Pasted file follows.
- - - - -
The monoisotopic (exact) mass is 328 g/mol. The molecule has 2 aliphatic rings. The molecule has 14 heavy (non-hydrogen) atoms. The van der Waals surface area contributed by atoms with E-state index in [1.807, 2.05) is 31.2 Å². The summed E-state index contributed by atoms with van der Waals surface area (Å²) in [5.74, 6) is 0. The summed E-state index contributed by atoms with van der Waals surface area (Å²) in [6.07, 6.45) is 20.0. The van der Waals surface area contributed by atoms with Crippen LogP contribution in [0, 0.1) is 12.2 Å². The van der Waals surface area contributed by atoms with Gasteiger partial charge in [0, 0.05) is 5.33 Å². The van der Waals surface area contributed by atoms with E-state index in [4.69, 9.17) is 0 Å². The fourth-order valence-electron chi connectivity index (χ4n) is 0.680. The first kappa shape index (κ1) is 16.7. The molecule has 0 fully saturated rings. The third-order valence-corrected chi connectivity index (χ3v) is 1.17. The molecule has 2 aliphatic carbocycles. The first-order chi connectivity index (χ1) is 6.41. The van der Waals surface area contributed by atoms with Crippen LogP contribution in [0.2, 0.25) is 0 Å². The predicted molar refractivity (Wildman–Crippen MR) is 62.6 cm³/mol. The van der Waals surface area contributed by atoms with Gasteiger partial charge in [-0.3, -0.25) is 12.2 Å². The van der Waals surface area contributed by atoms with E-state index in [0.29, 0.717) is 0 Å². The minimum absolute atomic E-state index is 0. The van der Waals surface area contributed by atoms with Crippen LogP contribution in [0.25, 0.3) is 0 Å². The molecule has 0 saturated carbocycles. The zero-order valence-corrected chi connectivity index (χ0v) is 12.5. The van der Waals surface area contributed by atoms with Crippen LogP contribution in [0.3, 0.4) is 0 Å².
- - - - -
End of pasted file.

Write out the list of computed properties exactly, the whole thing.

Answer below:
The monoisotopic (exact) mass is 328 g/mol. The molecule has 2 aliphatic rings. The molecule has 14 heavy (non-hydrogen) atoms. The van der Waals surface area contributed by atoms with E-state index in [1.807, 2.05) is 31.2 Å². The summed E-state index contributed by atoms with van der Waals surface area (Å²) in [5.74, 6) is 0. The summed E-state index contributed by atoms with van der Waals surface area (Å²) in [6.07, 6.45) is 20.0. The van der Waals surface area contributed by atoms with Crippen LogP contribution in [0, 0.1) is 12.2 Å². The van der Waals surface area contributed by atoms with Gasteiger partial charge in [0, 0.05) is 5.33 Å². The van der Waals surface area contributed by atoms with E-state index in [4.69, 9.17) is 0 Å². The fourth-order valence-electron chi connectivity index (χ4n) is 0.680. The first kappa shape index (κ1) is 16.7. The molecule has 0 fully saturated rings. The third-order valence-corrected chi connectivity index (χ3v) is 1.17. The molecule has 2 aliphatic carbocycles. The first-order chi connectivity index (χ1) is 6.41. The van der Waals surface area contributed by atoms with Crippen LogP contribution in [0.2, 0.25) is 0 Å². The predicted molar refractivity (Wildman–Crippen MR) is 62.6 cm³/mol. The van der Waals surface area contributed by atoms with Gasteiger partial charge in [-0.3, -0.25) is 12.2 Å². The van der Waals surface area contributed by atoms with E-state index in [0.29, 0.717) is 0 Å². The minimum absolute atomic E-state index is 0. The van der Waals surface area contributed by atoms with Crippen LogP contribution in [0.25, 0.3) is 0 Å². The molecule has 0 saturated carbocycles. The zero-order valence-corrected chi connectivity index (χ0v) is 12.5. The van der Waals surface area contributed by atoms with Crippen LogP contribution in [0.3, 0.4) is 0 Å².